The United States is ready to launch NASA Astronauts for the first time in nearly a decade. The agency awarded SpaceX a Commercial Crew Program contract to develop the Crew Dragon spacecraft to return human spaceflight capabilities to America. Crew Dragon is capable of carrying 7 passengers, SpaceX says – “It is the only spacecraft currently flying that is capable of returning significant amounts of cargo to Earth, and will soon become the first private spacecraft to take humans to the space station.” Dragon features cutting-edge technology, during its first mission, Demo-1, the craft showcased its capability of docking autonomously to the International Space Station (ISS).
Dragon is equipped with one of the world’s most advanced parachute systems. Engineers tested its parachutes almost one hundred times. The spacecraft has a launch escape system consisting of eight SuperDraco engines that give it the capability to escape danger automatically. SpaceX tested the feature during an In-Flight Abort test in January. During the test, Falcon 9’s engines were intentionally shutdown to cause Dragon to trigger its launch escape system, which caused Crew Dragon to ignite its engines to fly away from danger and conduct a parachute-assisted landing in the ocean. Dragon demonstrated superior capacity to rescue astronauts in the unlikely event of a rocket malfunction mid-flight.
SpaceX’s first crewed flight is the spacecraft’s Demo-2 mission, meant to certify it as a human safe craft. “Demo-2 is the final major test for SpaceX’s human spaceflight system to be certified by NASA for operational crew missions to and from the International Space Station. SpaceX is returning human spaceflight to the United States with one of the safest, most advanced systems ever built, and NASA’s Commercial Crew Program is a turning point for America’s future in space exploration that lays the groundwork for future missions to the Moon, Mars, and beyond,” the company stated.
Before our Apollo astronauts launched to the Moon, they walked out of these doors at @NASAKennedy.— NASA (@NASA) May 25, 2020
When we launch @AstroBehnken & @Astro_Doug to space on May 27, these doors will open again.
Set a reminder to watch history unfold as we #LaunchAmerica: https://t.co/aDCqPUo83p pic.twitter.com/rI1zKsQN8K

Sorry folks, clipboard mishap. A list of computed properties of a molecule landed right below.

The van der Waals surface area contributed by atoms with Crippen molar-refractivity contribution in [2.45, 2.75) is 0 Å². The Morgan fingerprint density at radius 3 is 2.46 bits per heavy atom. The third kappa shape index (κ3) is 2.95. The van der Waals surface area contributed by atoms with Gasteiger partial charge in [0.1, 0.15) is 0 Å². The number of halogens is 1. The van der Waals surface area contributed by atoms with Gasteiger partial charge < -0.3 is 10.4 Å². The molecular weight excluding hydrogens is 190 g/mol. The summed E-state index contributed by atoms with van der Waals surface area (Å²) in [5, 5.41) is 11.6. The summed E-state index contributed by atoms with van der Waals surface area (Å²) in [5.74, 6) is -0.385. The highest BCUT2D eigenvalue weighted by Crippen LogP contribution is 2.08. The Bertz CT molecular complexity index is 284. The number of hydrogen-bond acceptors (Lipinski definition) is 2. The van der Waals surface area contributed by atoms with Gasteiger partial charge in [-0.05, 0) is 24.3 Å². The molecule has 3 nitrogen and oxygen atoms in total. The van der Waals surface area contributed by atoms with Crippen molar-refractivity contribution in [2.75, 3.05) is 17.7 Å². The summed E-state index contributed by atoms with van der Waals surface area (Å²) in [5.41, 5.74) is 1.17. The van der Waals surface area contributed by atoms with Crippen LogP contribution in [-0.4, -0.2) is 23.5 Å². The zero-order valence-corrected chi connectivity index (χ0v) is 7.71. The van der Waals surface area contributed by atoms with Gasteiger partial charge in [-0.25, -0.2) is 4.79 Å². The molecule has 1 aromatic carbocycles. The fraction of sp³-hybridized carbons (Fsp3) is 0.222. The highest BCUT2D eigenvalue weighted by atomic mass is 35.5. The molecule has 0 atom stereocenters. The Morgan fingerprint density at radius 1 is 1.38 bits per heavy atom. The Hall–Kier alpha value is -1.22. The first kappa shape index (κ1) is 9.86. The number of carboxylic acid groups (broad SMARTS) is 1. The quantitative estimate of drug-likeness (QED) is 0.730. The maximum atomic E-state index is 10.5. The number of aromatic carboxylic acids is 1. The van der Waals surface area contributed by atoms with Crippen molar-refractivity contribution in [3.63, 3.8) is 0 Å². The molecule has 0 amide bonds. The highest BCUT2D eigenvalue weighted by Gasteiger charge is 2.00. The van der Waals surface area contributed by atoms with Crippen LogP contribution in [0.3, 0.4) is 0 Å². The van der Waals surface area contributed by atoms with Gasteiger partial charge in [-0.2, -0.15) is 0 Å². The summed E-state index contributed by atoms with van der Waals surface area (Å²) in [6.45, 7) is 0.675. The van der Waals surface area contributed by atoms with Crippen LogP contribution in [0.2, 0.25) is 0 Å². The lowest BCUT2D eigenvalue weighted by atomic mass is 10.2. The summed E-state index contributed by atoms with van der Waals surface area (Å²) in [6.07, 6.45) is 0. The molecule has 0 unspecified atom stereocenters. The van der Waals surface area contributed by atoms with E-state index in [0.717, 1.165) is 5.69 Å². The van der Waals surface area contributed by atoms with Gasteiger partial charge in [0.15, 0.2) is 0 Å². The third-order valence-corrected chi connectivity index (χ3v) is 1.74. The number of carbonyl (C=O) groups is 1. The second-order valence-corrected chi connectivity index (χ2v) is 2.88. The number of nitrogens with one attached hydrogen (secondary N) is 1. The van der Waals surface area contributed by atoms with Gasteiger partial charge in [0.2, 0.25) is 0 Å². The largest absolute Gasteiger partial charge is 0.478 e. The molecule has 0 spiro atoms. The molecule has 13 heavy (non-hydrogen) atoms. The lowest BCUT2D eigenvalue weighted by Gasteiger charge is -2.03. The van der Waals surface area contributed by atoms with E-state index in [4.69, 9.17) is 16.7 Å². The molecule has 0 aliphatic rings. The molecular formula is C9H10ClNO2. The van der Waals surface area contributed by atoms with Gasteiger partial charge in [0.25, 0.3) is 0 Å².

The NASA astronauts who will launch next week aboard Crew Dragon are veteran pilots Astronaut Robert “Bob” Behnken and Astronaut Douglas “Doug” Hurley. Demo-2 is scheduled for Wednesday, May 27. A special Falcon rocket, sporting NASA’s retro ‘worm’ logo will lift off from Launch Pad 39A at around 4:33 p.m. Eastern Time, carrying Dragon into low Earth orbit. Astronauts are expected to test out the spacecraft’s manual capabilities during the upcoming mission. This week, they rehearsed launch day operations one final time ahead of flight. Behnken shared a collection of photographs via Twitter.
During a recent question-and-answer session from astronaut crew quarters at the Kennedy Space Center, Behnken and Hurley revealed they will continue the tradition of naming spacecraft. Though, they did not reveal the special name they gave Dragon, it will be revealed before the historic flight on Wednesday. Astronaut Behnken happily said:
“We have to save some suspense for the mission itself, but we do have a name and we will break it out appropriately. We've got something for you to look forward to on launch day.”
WATCH THE QUESTION & ANSWER SESSION
Hurley added that naming the Dragon spacecraft is – “a great idea and a tradition we should continue… We feel honored to continue this tradition."
Astronaut’s naming a spacecraft is a true tradition, when they radio mission control having a name for the craft is useful. When astronauts landed on the moon under the agency’s Apollo program the two spacecraft – the command module and a lunar lander — used to carry out the Apollo 11 mission were referred to as ‘Columbia’ and ‘Eagle.’ Then, during the agency’s Space Shuttle program every ship in the fleet had a unique name. The last Space Shuttle that transported the crew to space in 2011 is named ‘Atlantis.’ In Fact, Astronaut Hurley was part of the crew during the last Space Shuttle mission launched from American soil. Now, ten years later, he is set to ignite a new era in human spaceflight.
Tomorrow, May 25, the agency will host a Demo-2 Pre-Launch Conference that will be live-streamed via NASA TV after 6:00 p.m. EDT. See Video and Schedule below.
NASA LIVE BROADCAST SCHEDULE
Watch all upcoming NASA events Live on the video linked below. Schedule is in Eastern Time.
Monday, May 25
No earlier than 6 p.m. – Demo-2 prelaunch news conference
Tuesday, May 26
10 a.m. – NASA Administrator Jim Bridenstine media availability at Kennedy’s Countdown Clock
Wednesday, May 27
Noon – Live views of the SpaceX/Falcon 9 rocket on Launch Pad 39A at Kennedy Space Center
12:15 p.m. – Live countdown coverage of NASA’s SpaceX Demo-2 mission to the International Space Station (launch scheduled at 4:33 p.m.)
6 p.m. – Demo-2 postlaunch news conference
Thursday, May 28
11:39 a.m. – Docking of the SpaceX Crew Dragon and NASA astronauts Bob Behnken and Doug Hurley to the International Space Station
1:55 p.m. – SpaceX Crew Dragon hatch opening to the International Space Station
2:25 p.m. – SpaceX Crew Dragon and International Space Station crew media event aboard the space station
Friday, May 29
11:05 a.m. – International Space Station Expedition 63 crew news conference with space station Commander Chris Cassidy of NASA and NASA astronauts Bob Behnken and Doug Hurley.
12:50 p.m. – International Space Station Expedition 63 in-flight event for SpaceX to mark the arrival of the Demo-2 crew.
About the Author
Evelyn J. Arevalo joined Tesmanian in 2019 to cover news as a Space Journalist and SpaceX Starbase Texas Correspondent. Evelyn is specialized in rocketry and space exploration. The main topics she covers are SpaceX and NASA.